Breast cancer represented almost 12% of all cancer cases worldwide in 2020, and a quarter of cancer diagnoses in women. Yet, despite recommendations that all women age 40 and over have an annual mammogram (starting even younger for women with family or personal risk factors), 2020 data suggests only about 78% of American women in that age range were current with that screening. The COVID-19 pandemic only exacerbated matters, with the “great delay” leading to backlogs of preventive screenings that are estimated to take 22 weeks to clear. There is a clear and growing need to help connect eligible women with these important screenings in order to prevent, detect, and treat breast cancer.

Enter Lirio’s Precision Nudging for Mammography. This intervention uses behavioral reinforcement learning (BRL) to address the reasons why women might not be up to date with their recommended mammograms—what’s known as their barriers to action. Our behavioral design team, based on extensive research into mammography behaviors, created a library with over 468 possible messages using behavior change techniques and related tactics that specifically target the observed barriers. Lirio’s personalization platform then selects a message for each person based on what is known about their demographics, psychosocial characteristics, social determinants of health (SDoH), and past behaviors. Over time, as recipients engage with messages and take action, the personalization platform learns which messages are most likely to be effective for each person in context—yielding a truly individual healthcare journey.

We had the opportunity to look at the performance of Precision Nudging for Mammography with one of our health system partners between August 2020 and July 2022. During that time period, we emailed 139,164 patients who were at least two years past their last mammogram (so at least 12 months overdue) to urge their next screening. In total, almost 99% of messages were successfully delivered, and 32% of emails were opened at least once, with 113,542 (82%) people opening at least one message. Of the people who received Precision Nudging, 34,780 of them—about 25%–scheduled their mammogram. And 30,637 women, or 22% of the total and 88% of those who scheduled, had attended the screening by the time we analyzed the data (more were waiting for their appointments to happen).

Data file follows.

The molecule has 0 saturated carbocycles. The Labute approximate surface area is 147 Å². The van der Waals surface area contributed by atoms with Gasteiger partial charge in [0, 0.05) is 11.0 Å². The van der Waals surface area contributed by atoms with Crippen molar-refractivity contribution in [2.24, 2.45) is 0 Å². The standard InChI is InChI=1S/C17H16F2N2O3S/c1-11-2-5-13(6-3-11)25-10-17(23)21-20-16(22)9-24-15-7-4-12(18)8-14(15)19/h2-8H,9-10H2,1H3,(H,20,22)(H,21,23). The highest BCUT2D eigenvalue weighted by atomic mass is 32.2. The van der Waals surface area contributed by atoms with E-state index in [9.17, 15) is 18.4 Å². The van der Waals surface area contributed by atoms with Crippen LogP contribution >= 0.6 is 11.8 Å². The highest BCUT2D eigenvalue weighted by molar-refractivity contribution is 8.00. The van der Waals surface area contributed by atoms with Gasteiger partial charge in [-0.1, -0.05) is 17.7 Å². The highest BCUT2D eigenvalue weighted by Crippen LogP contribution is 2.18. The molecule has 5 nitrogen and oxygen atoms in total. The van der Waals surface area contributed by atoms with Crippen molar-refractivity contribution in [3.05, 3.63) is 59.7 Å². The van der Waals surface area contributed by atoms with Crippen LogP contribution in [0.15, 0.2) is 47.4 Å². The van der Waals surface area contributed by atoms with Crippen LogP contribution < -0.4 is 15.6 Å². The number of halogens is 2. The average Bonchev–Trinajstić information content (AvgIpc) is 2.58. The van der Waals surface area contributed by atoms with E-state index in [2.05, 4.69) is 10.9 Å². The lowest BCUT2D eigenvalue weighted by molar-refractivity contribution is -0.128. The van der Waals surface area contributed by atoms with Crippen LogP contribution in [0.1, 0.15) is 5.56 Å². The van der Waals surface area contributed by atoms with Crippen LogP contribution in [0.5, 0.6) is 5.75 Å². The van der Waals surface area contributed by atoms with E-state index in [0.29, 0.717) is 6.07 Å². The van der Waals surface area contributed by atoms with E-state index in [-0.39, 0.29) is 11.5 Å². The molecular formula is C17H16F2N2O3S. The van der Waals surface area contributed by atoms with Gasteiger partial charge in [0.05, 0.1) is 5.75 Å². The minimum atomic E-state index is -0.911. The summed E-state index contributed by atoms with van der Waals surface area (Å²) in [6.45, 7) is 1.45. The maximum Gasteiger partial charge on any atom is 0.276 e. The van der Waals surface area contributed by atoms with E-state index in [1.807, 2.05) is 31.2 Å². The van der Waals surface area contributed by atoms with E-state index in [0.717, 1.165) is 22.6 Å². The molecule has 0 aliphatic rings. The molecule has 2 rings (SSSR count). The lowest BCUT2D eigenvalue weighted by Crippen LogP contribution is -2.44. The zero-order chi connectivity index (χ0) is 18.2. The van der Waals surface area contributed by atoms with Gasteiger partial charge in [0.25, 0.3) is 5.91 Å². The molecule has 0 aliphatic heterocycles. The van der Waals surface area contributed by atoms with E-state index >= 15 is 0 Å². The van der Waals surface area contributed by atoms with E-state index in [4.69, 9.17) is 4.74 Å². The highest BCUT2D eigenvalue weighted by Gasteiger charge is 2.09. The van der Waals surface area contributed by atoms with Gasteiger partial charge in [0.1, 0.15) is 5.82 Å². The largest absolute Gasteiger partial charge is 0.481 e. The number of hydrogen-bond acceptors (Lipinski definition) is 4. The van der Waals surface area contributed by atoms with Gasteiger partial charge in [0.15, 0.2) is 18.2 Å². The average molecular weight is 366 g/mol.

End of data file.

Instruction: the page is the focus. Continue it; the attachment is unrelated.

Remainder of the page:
Perhaps most exciting to our Lirio team given our commitment to equitable health outcomes and designing for under-served populations: we saw proportional engagement and behavioral response across race, age, household income, and level of educational attainment. This means that people across these categories had similar responses to Precision Nudging. While this study does not speak directly to why, we know from other research that more personalized interventions tend to be more effective in driving change. Given our approach to personalizing both through our behavioral design process and our BRL platform, we believe we are able to deliver the right ingredients to each individual to help them overcome their barriers to mammography.

As healthcare organizations continue to work through the backlog of missed screenings and appointments from COVID-19’s “great delay,” we are excited that Precision Nudging offers a scalable toolkit to help patients take steps toward recommended care. We plan to continue our research into Precision Nudging’s reach and impact with an eye toward delivering an increasingly effective and personalized experience for patients, and meaningful results to all stakeholders.

Read more in our paper, Feasibility of a Reinforcement Learning–Enabled Digital Health Intervention to Promote Mammograms: Retrospective, Single-Arm, Observational Study, now available in JMIR Formative Research.